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Nordic Oven Pancake with Wild Blueberries

Nordic Oven Pancake | My Blue&White Kitchen

The last couple of weeks have been busy. To be more exact, I've been busy with life trying to spend as much time outdoors and with friends as possible (now that the weather finally turned as it's supposed to be in summer) and avoiding spending time on the computer or the phone. Summer is prescious and short here, so it always feels like one must make the most of these long days - we'll all miss them once darkness returns.

Nordic Oven Pancake | My Blue&White Kitchen
Nordic Oven Pancake | My Blue&White Kitchen

Picking a highlight of my summer isn't easy, but as some of you may have seen on Instagram, I spent a week in Finnish Lapland and Norway in the end of July. We had planned to hike the 55-km-long Hetta-Pallas trail but the weather was forecasted to be extremely rainy, so that we changed our plans on the very last minute and decided to head further north. Yeah, if there's one thing that I (once again) learned from this trip, it's that things don't always go as planned. But why should they? Often unplanned stops in life are the very best ones. And let me tell you, this trip was no exception. So after spending a day in the Pallas' fells, we drove to Saana, a glorious fell located only a couple of kilometres from the Norwegian border. The hike to the top of the Saana fell wasn't an easy one but definitely worth it. And oh Norwegia - it left us speechless and thankful for all the moments we had there. I've been traveling the world for quite a lot and feel absolutely confident saying that the scenery in Norway is one of the most stunning I've ever seen. I can't wait to discover this country even more.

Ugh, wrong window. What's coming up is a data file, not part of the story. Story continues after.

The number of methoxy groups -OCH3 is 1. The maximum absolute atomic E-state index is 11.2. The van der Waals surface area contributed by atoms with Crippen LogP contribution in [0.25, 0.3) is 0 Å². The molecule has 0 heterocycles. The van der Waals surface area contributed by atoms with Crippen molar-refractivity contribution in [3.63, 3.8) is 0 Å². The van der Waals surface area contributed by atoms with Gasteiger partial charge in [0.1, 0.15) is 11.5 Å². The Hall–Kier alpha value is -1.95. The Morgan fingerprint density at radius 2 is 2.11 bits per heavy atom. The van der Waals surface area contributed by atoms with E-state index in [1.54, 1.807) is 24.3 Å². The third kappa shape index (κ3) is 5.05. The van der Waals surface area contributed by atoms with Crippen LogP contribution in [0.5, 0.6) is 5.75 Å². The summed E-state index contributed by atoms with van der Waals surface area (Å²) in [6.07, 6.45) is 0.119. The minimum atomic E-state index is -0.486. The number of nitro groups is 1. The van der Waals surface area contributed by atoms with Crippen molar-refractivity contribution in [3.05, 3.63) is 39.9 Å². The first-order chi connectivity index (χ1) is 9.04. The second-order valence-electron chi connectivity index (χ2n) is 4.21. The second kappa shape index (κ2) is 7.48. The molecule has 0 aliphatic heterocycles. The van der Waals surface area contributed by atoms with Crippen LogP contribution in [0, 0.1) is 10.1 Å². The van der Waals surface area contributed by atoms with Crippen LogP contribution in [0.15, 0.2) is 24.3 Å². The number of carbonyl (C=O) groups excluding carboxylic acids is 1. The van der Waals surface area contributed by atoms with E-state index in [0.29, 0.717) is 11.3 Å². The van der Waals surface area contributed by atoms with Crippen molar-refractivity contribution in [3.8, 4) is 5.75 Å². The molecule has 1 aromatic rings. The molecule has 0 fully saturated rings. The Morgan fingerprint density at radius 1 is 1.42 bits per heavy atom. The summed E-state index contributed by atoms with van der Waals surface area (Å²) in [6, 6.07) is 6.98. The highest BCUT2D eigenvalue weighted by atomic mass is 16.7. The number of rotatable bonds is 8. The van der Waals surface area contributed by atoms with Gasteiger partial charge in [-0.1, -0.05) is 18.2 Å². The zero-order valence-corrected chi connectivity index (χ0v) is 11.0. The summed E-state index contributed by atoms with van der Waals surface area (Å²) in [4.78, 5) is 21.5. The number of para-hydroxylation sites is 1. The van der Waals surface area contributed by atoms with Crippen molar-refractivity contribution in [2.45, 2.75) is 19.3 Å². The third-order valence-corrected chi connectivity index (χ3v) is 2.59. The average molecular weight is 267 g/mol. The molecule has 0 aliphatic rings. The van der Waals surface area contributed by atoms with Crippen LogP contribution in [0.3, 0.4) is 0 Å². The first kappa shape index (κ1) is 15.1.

Nordic Oven Pancake | My Blue&White Kitchen
Nordic Oven Pancake | My Blue&White Kitchen